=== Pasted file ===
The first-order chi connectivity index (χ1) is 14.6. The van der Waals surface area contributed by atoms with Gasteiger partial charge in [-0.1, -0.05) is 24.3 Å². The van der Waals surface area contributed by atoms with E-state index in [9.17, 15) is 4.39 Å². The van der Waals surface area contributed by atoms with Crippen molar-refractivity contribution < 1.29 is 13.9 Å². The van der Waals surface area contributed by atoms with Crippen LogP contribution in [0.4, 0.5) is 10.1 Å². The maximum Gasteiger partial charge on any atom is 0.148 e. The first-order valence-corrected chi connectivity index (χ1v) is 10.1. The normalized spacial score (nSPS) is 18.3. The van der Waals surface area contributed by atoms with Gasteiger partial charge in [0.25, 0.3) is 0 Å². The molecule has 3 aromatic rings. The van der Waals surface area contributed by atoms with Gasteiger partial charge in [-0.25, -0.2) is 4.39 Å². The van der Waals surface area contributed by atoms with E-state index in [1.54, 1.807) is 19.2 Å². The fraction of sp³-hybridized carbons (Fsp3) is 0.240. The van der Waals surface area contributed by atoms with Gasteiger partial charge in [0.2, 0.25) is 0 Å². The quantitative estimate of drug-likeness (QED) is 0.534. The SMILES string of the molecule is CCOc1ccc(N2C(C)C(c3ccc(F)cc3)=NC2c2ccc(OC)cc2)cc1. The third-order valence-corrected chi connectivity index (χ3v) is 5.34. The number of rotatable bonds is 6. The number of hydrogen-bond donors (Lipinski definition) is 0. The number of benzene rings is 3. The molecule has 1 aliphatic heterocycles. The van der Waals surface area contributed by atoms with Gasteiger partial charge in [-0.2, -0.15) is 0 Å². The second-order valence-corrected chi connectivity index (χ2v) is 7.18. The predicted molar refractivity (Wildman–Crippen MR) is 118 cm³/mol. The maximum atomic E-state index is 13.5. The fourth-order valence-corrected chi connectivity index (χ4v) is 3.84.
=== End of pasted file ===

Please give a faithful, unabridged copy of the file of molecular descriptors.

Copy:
The first-order chi connectivity index (χ1) is 14.6. The van der Waals surface area contributed by atoms with Gasteiger partial charge in [-0.1, -0.05) is 24.3 Å². The van der Waals surface area contributed by atoms with E-state index in [9.17, 15) is 4.39 Å². The van der Waals surface area contributed by atoms with Crippen molar-refractivity contribution < 1.29 is 13.9 Å². The van der Waals surface area contributed by atoms with Crippen LogP contribution in [0.4, 0.5) is 10.1 Å². The maximum Gasteiger partial charge on any atom is 0.148 e. The first-order valence-corrected chi connectivity index (χ1v) is 10.1. The normalized spacial score (nSPS) is 18.3. The van der Waals surface area contributed by atoms with Gasteiger partial charge in [0.25, 0.3) is 0 Å². The molecule has 3 aromatic rings. The van der Waals surface area contributed by atoms with Gasteiger partial charge in [-0.25, -0.2) is 4.39 Å². The van der Waals surface area contributed by atoms with E-state index in [1.54, 1.807) is 19.2 Å². The fraction of sp³-hybridized carbons (Fsp3) is 0.240. The van der Waals surface area contributed by atoms with Gasteiger partial charge in [0.2, 0.25) is 0 Å². The quantitative estimate of drug-likeness (QED) is 0.534. The SMILES string of the molecule is CCOc1ccc(N2C(C)C(c3ccc(F)cc3)=NC2c2ccc(OC)cc2)cc1. The third-order valence-corrected chi connectivity index (χ3v) is 5.34. The number of rotatable bonds is 6. The number of hydrogen-bond donors (Lipinski definition) is 0. The number of benzene rings is 3. The molecule has 1 aliphatic heterocycles. The van der Waals surface area contributed by atoms with Gasteiger partial charge in [-0.2, -0.15) is 0 Å². The second-order valence-corrected chi connectivity index (χ2v) is 7.18. The predicted molar refractivity (Wildman–Crippen MR) is 118 cm³/mol. The maximum atomic E-state index is 13.5. The fourth-order valence-corrected chi connectivity index (χ4v) is 3.84.